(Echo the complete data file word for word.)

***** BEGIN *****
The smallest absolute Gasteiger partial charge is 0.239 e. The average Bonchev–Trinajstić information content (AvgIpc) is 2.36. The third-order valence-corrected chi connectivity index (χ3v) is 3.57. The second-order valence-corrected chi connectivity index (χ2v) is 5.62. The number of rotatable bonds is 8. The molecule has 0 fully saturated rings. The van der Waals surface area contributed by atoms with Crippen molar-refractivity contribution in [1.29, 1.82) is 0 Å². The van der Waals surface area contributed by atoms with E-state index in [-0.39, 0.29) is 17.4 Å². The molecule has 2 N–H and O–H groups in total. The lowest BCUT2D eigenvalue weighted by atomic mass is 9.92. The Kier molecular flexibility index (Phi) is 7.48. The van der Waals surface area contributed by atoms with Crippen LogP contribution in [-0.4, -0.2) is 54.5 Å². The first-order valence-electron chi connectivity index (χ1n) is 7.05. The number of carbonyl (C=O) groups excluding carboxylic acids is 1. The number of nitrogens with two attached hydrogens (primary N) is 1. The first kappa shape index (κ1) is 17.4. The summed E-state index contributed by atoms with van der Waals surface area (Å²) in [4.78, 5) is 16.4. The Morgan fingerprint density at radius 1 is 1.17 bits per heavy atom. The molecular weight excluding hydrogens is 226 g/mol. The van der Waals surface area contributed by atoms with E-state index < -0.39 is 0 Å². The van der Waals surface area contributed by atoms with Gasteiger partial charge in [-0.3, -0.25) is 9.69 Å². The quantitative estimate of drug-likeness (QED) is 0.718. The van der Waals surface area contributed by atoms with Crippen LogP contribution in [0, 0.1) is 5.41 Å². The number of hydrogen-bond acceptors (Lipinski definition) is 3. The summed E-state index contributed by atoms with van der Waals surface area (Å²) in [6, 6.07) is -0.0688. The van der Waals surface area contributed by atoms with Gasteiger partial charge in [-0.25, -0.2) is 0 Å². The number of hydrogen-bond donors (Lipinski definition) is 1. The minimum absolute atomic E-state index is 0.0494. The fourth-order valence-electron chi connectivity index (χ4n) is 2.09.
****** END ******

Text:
The smallest absolute Gasteiger partial charge is 0.239 e. The average Bonchev–Trinajstić information content (AvgIpc) is 2.36. The third-order valence-corrected chi connectivity index (χ3v) is 3.57. The second-order valence-corrected chi connectivity index (χ2v) is 5.62. The number of rotatable bonds is 8. The molecule has 0 fully saturated rings. The van der Waals surface area contributed by atoms with Crippen molar-refractivity contribution in [1.29, 1.82) is 0 Å². The van der Waals surface area contributed by atoms with E-state index in [-0.39, 0.29) is 17.4 Å². The molecule has 2 N–H and O–H groups in total. The lowest BCUT2D eigenvalue weighted by atomic mass is 9.92. The Kier molecular flexibility index (Phi) is 7.48. The van der Waals surface area contributed by atoms with Crippen LogP contribution in [-0.4, -0.2) is 54.5 Å². The first-order valence-electron chi connectivity index (χ1n) is 7.05. The number of carbonyl (C=O) groups excluding carboxylic acids is 1. The number of nitrogens with two attached hydrogens (primary N) is 1. The first kappa shape index (κ1) is 17.4. The summed E-state index contributed by atoms with van der Waals surface area (Å²) in [4.78, 5) is 16.4. The Morgan fingerprint density at radius 1 is 1.17 bits per heavy atom. The molecular weight excluding hydrogens is 226 g/mol. The van der Waals surface area contributed by atoms with E-state index < -0.39 is 0 Å². The van der Waals surface area contributed by atoms with Gasteiger partial charge in [-0.3, -0.25) is 9.69 Å². The quantitative estimate of drug-likeness (QED) is 0.718. The van der Waals surface area contributed by atoms with Crippen LogP contribution in [0, 0.1) is 5.41 Å². The number of hydrogen-bond acceptors (Lipinski definition) is 3. The summed E-state index contributed by atoms with van der Waals surface area (Å²) in [6, 6.07) is -0.0688. The van der Waals surface area contributed by atoms with Gasteiger partial charge in [-0.25, -0.2) is 0 Å². The number of hydrogen-bond donors (Lipinski definition) is 1. The minimum absolute atomic E-state index is 0.0494. The fourth-order valence-electron chi connectivity index (χ4n) is 2.09.